We all have friends and acquaintances in the Federation. We all have friends and acquaintances who have decided for one reason or another not to affiliate with either organization. Let us encourage all who are blind to tell the leadership of the NFB, as well as the broadcasting industry associations, that described video is no less important than all the other accommodations we rely upon to work, to learn, to be as included in the mainstream of American society and culture as everyone else. We will not allow the Federation to misrepresent either who we are or what we want and what we expect in the way of environmental accommodation. You in the Federation should think twice the next time you claim to speak for the blind consumers in America -- because you are out of touch with those blind consumers, and we can speak very effectively for ourselves.
I am on my way to work on a Monday morning and, as usual, my message is late. With articles elsewhere in this issue you will find lots of information about our current disagreements with the National Federation of the Blind. I was sorely tempted to add an editorial of my own on this subject and, in a way, I am about to do just that. But I am hopeful that this message will, instead, transcend the current dispute and speak to broader issues.
I have found myself thinking a lot about leadership lately. Part of the reason for this is that the decision to directly confront the Federation on this issue is not an easy one for me to take. Many of you know that I believe firmly that the blindness community is just too small to allow dissension to deflect attention away from the real, pervasive disadvantages that every blind person faces in our society. I have probably spent more effort than some members of ACB may regard as prudent on building a positive relationship with the NFB and its leadership. I would not change my actions if I could and, even now, I remain convinced that ACB has an obligation to people who are blind to continue to seek accommodation with Dr. Maurer and the Federation. That capacity to cooperate, though, must not be allowed to limit ACB's efforts to articulate the policies adopted by our membership or to keep us from speaking for the many hundreds of thousands of blind people who have not chosen to join either national consumer organization.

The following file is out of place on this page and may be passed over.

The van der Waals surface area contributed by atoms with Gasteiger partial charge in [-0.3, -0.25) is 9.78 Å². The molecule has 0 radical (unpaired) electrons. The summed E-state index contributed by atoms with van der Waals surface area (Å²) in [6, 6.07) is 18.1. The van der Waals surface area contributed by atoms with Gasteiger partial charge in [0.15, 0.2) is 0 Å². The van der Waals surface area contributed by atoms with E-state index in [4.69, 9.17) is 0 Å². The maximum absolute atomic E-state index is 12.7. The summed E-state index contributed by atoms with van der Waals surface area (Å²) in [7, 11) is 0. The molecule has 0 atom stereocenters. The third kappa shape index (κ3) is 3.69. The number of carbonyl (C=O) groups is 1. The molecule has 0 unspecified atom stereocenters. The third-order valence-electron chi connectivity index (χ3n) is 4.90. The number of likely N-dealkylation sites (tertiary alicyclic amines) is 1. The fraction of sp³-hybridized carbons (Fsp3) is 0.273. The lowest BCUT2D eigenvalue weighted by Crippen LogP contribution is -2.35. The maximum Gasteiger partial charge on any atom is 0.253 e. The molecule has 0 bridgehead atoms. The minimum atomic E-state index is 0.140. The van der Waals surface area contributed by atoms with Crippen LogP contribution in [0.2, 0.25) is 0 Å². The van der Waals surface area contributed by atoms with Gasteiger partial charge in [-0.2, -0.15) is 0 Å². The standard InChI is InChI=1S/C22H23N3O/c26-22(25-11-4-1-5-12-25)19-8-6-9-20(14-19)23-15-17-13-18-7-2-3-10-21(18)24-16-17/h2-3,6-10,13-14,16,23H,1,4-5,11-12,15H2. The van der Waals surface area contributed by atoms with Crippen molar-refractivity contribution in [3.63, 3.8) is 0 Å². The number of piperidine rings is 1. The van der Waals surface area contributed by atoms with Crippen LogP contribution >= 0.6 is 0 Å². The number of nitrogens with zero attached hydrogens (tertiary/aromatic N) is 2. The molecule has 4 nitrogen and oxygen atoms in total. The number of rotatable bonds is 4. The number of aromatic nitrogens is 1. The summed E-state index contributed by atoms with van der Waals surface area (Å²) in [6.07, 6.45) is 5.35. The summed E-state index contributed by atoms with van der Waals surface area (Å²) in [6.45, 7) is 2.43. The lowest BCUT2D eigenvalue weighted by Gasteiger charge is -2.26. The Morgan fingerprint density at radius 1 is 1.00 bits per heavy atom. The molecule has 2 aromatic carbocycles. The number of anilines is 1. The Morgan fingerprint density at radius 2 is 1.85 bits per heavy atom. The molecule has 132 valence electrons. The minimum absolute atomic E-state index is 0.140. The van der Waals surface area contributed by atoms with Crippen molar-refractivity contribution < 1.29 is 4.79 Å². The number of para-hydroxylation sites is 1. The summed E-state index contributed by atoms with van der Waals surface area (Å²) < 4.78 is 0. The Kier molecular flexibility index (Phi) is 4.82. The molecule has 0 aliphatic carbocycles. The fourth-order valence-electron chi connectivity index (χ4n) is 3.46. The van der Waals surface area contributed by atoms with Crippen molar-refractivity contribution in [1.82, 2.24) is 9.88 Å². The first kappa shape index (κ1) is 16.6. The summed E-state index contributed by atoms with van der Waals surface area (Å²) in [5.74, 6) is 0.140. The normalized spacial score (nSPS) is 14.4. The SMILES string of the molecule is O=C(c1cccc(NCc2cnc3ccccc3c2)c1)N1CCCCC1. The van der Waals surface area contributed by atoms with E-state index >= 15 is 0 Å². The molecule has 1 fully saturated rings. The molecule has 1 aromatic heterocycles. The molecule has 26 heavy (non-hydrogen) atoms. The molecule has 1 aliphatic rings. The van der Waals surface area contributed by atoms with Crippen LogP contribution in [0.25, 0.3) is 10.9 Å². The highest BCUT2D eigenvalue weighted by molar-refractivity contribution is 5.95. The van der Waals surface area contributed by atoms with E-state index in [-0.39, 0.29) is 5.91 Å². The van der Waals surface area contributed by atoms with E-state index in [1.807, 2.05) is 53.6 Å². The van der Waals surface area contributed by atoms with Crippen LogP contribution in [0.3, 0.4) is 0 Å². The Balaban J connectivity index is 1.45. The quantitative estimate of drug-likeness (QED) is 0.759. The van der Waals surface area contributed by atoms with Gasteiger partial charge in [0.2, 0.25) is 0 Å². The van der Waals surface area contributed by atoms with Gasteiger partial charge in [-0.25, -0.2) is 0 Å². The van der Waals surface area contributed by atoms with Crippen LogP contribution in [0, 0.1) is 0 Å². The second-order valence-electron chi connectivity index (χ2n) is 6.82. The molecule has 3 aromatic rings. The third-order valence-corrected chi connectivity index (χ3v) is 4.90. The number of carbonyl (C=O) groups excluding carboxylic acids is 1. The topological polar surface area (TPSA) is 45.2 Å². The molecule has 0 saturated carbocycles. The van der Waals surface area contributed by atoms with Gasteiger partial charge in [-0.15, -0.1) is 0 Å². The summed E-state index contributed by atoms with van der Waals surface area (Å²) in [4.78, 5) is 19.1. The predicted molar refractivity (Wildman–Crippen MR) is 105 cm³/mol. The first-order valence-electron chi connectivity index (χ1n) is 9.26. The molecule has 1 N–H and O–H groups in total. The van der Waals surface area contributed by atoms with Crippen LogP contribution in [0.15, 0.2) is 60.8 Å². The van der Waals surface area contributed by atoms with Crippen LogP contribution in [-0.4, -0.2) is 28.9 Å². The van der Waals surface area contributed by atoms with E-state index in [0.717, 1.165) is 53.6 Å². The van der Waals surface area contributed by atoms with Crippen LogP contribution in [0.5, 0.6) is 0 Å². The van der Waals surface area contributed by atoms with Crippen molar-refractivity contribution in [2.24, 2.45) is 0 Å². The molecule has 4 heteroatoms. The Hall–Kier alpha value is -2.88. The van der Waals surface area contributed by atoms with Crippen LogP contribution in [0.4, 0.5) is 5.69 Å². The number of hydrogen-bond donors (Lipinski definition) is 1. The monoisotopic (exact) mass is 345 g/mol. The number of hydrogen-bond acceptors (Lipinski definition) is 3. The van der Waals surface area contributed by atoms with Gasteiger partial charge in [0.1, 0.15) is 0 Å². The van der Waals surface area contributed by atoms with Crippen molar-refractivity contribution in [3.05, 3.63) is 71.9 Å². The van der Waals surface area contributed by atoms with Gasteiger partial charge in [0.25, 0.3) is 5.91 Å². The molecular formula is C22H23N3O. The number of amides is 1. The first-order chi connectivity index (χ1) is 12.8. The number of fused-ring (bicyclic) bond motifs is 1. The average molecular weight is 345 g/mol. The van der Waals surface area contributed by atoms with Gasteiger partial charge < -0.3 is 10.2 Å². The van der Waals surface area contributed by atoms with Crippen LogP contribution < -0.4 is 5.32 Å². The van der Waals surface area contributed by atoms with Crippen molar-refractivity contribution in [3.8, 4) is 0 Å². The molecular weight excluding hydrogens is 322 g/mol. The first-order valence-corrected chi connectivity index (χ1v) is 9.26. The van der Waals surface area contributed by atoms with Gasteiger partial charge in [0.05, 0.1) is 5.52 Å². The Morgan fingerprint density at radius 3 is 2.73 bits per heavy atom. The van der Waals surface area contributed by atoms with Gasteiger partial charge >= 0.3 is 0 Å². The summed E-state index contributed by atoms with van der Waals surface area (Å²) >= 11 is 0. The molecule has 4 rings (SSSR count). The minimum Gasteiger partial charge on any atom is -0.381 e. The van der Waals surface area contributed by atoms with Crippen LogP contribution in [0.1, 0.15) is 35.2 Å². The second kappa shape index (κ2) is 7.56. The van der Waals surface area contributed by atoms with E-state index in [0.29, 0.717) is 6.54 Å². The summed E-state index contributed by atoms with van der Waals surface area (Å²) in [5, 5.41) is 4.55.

It is this issue that I want to spend a little time discussing with you this month. Whether we admit it or not, both organizations of the blind claim to represent a constituency that is much larger than their memberships. Both groups attempt to articulate what we believe to be the interests of a broader population than those who have paid their membership dues and joined us. I take this responsibility very seriously but will freely admit that the exercise is flawed, presumptuous and imperfect. It is flawed because I am first and foremost required to abide by the policies adopted by ACB. Shocking though it may be to some, these policies may not altogether reflect the interests of the majority of people who are blind. Since I have no way of polling this population, all I can do is try to extrapolate their views from what I hear and see around me. I can also, of course, make the assumption that the democratic process of ACB and the open debate that surrounds each issue means our decisions reflect some approximation of views that others in the blindness community accept as representative. This, of course, is presumptuous because ACB members are very likely not analogous to the whole community of people who are blind. It is probable that the larger blindness community is poorer, more likely not to be working and less independent than our "average" member is. The process is imperfect because any microcosm of people who seek to articulate the views of a larger constituency are inevitably using a value system which is subjective and perhaps alien to the larger group they claim to represent.